Happily ever after.

“I just can’t wait for her to be able to read.”

It was a young girl’s voice I heard, full of enthusiasm, anticipation. It floated over to me from the far side of a six-foot wall of books.

I was seated on the floor of a local bookstore, looking at the vintage children’s stories … Peter Pan, The Magic Garden, Alice in Wonderland. I was searching for a gift for a young niece; or perhaps a slide back into my own long-ago existence, still warm and waiting, still remembering me.

She didn’t speak loudly and perhaps it was the intentionality of the sentence that reached into my reverie as much as the words themselves. They repeated in my head: “I just can’t wait for her to be able to read.”

Shifting to my knees, I peeked around the corner of the shelves to get a glimpse of the source of this intriguing statement. She, too, was crouched low, fingering through volumes of fresh-smelling books. She was rather small, slight, yet vibrant. She spoke over her shoulder to a young boy, probably a brother, who had wandered farther down the aisle and wasn’t really listening anyway; he hadn’t answered. She enthused about various titles and authors, primarily to herself at that point. And I wondered who the “her” was with whom she was so anxious to share this joy, these waiting worlds, this theater of the mind, this empowering ability to read.

“Hello,” I said, reader-to-reader. I asked her age and what she might recommend for a girl younger than herself, just beginning to read.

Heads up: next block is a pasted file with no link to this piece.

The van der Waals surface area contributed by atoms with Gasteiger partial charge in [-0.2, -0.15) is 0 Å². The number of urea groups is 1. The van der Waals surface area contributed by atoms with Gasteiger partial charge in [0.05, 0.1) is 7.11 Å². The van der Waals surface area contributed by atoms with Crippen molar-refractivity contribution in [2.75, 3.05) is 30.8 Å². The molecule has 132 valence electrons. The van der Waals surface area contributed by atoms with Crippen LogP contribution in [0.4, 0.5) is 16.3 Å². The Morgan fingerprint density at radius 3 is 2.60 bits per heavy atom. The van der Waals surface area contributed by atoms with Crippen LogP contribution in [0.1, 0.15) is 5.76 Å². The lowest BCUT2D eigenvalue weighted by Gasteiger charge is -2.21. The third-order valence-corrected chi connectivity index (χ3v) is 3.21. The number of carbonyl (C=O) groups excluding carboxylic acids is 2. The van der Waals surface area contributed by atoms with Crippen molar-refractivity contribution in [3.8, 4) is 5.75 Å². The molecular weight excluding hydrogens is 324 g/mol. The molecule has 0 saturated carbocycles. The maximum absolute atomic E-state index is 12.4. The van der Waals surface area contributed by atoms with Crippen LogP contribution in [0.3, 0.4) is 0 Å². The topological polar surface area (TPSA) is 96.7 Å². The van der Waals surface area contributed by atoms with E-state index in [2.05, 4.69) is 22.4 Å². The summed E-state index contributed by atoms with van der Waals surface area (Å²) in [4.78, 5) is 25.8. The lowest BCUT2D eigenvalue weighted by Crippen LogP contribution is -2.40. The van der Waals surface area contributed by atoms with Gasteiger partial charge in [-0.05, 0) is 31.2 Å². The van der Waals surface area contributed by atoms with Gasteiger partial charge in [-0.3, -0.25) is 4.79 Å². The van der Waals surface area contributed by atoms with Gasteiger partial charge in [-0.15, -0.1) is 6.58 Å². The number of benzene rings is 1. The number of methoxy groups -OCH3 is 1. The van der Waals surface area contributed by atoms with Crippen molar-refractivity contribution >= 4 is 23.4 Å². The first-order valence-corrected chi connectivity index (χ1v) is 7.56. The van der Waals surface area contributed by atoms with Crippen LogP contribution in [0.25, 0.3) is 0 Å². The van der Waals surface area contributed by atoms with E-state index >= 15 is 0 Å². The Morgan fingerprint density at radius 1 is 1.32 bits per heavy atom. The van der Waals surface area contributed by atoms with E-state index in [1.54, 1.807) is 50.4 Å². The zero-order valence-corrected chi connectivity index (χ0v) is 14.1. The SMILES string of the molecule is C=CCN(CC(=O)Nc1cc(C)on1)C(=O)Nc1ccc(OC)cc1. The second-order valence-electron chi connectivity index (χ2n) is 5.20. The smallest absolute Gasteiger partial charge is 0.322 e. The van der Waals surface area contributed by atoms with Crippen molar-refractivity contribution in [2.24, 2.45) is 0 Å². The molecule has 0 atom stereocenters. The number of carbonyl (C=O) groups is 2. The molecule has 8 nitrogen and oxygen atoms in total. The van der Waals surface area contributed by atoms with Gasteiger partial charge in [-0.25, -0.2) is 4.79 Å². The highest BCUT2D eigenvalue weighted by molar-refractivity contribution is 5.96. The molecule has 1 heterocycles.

She said she was ten years old and had always absolutely loved reading and real books and right over there was one of her all-time favorite series of stories: “They’re all about what would happen if a fairytale got interrupted and changed somehow – what would happen to the characters then. They’re really good and I really, really love them.”

I agreed that it sounded brilliant. Being able to go back and prevent a fateful bite into an apple, or the pricking of a finger, or a step into the wrong cottage in the woods was compelling, indeed. But then my new friend’s mother called to her and she left before we could continue our literary discussion – before I had even asked about the “her” who had yet to learn to read.

Then, just as she disappeared around the corner, I suddenly wondered: but what about the prince? What about the lost adventure? Would there be no more chances for heroism? No opportunities to right a wrong or turn a heart or celebrate good over evil? Would there be no more “one true love”? All I could envision were empty castles. No happily ever afters.

I suspect the author of the books has dealt with these concerns quite nicely. My new acquaintance was so very adamant about them, after all.

But the more I contemplated it, the more I decided that I think I’ll keep my memories of these old tales intact. This is where I learned to be curious and romantic, hopeful and expectant. It’s where I first imagined and pretended. It’s where I could accept that children could fly, and there was beauty beneath ugliness, and stars could grant wishes. It’s where I first learned to believe ­– in magic and unexpected kindnesses, in possibilities and in the unbelievable.

And so, I whispered to the retreating footsteps of my new friend, age ten, fellow lover of books: “We just can’t wait for her to be able to read … and to believe.”

I suspect that’s my wish for all of my friends this Christmastime: Believe!